Understanding the latest media attention on multivitamins
Many of you have probably seen the headlines regarding multivitamins and their inability to prevent chronic disease in the past few days – the result of three studies published in theAnnals of Internal Medicine.
Starting from a 30,000-foot view, the premise of these studies is the first problem: looking at the use of a multivitamin alone as a way to prevent disease. The purpose of a multivitamin is to fill in nutritional gaps and provide optimum levels of vitamins and minerals. It is well established that the vastmajority of Americans fail to obtain even adequate levels of these nutrients.
Prevention of any disease is a multi-factorial process that has to include diet, weight management, and lifestyle. To expect to see disease prevention accomplished by virtue of taking a daily multivitamin is a flawed premise. So, why are these large-scale (and very expensive) studies undertaken? It is simply the model of research that scientists and physicians understand – studying a single drug to determine what effect it may have on a single disease. Studying nutrition is far more complex.
While a drug has a primary effect (usually something positive), they also have a myriad of side effects (which are usually negative and even life threatening). Every year pharmaceuticals are removed from the market because of these serious side effects. A study published in JAMA in 1998 showed that as many as 125,000 Americans die each year of properly prescribed pharmaceuticals – wow! When was the last time a vitamin was removed from the market?
Vitamins and minerals all have multiple positive functional roles to play in our bodies – which is why so many Americans pop a multi each day. People simply feel better when they take a multi because they are filling in those all too common nutrition gaps.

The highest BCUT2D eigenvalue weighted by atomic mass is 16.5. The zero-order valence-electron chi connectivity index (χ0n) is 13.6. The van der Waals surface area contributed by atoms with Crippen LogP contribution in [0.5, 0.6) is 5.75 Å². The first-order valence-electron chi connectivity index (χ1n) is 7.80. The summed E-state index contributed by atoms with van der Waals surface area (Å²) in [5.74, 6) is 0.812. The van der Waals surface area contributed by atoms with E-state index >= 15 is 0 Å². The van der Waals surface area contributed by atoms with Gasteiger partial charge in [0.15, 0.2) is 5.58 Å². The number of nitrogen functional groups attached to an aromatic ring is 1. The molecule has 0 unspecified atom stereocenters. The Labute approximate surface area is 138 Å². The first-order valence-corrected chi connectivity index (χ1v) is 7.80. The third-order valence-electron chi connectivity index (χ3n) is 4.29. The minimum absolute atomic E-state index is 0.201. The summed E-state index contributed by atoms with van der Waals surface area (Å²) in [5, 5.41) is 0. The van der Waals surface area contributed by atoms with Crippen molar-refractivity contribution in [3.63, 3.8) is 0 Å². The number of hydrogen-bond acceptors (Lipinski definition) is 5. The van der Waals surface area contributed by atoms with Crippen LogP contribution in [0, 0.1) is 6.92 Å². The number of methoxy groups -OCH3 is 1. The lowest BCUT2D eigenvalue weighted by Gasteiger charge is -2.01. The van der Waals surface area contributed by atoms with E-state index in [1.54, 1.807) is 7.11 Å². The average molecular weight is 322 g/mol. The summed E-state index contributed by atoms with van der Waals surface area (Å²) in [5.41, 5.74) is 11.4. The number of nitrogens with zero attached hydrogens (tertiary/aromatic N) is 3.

All three of these studies showed that multivitamins have an excellent safety profile. Well, of course they do! The only “potential harm” that continues to be mentioned every time we have a study such as this published is the slight increased risk of lung cancer in smokers who took beta carotene. My response to that is – smokers: stop smoking!
Let me quickly summarize these studies. The largest one is another report from the Physician Health Study – previous publications of data from this large government funded study did show an association of reduced cancer associated with multivitamin usage.
The next study looked at cognitive decline in physicians – who are at the upper end of the intelligence scale and pretty well nourished. Showing a significant change in cognitive decline in this population is going to take some intervention beyond a multi – as this population is most likely doing lots of the right things to protect their brain function.
The third study tried to show that higher doses of specific vitamins decrease the likelihood of a second heart attack in folks who have already had a heart attack. Hmmm. Maybe we should look at weight reduction, cholesterol, blood pressure lowering, and blood sugar management as opposed to putting the burden of prevention of a second heart attack in someone with heart disease on vitamins!
I have been recommending a multivitamin (and beyond) to my patients, and consumers in general, for my entire 30 years as a physician – and nothing in these studies changes my mind. The statistics on inadequacies in our American diet are clear – most everyone is deficient in multiple nutrients. Here at Shaklee, we have the Landmark Study, published in the journal Nutrition in 2007 that showed a nice correlation of better health with multiple supplement usage, starting with a multivitamin. We have over 100 published studies that validate the connection of nutrition and health. I urge you to continue taking your Shaklee supplements – but also, to remember the importance of eating healthfully, avoiding fast foods, and getting to a healthy weight on your journey to better health.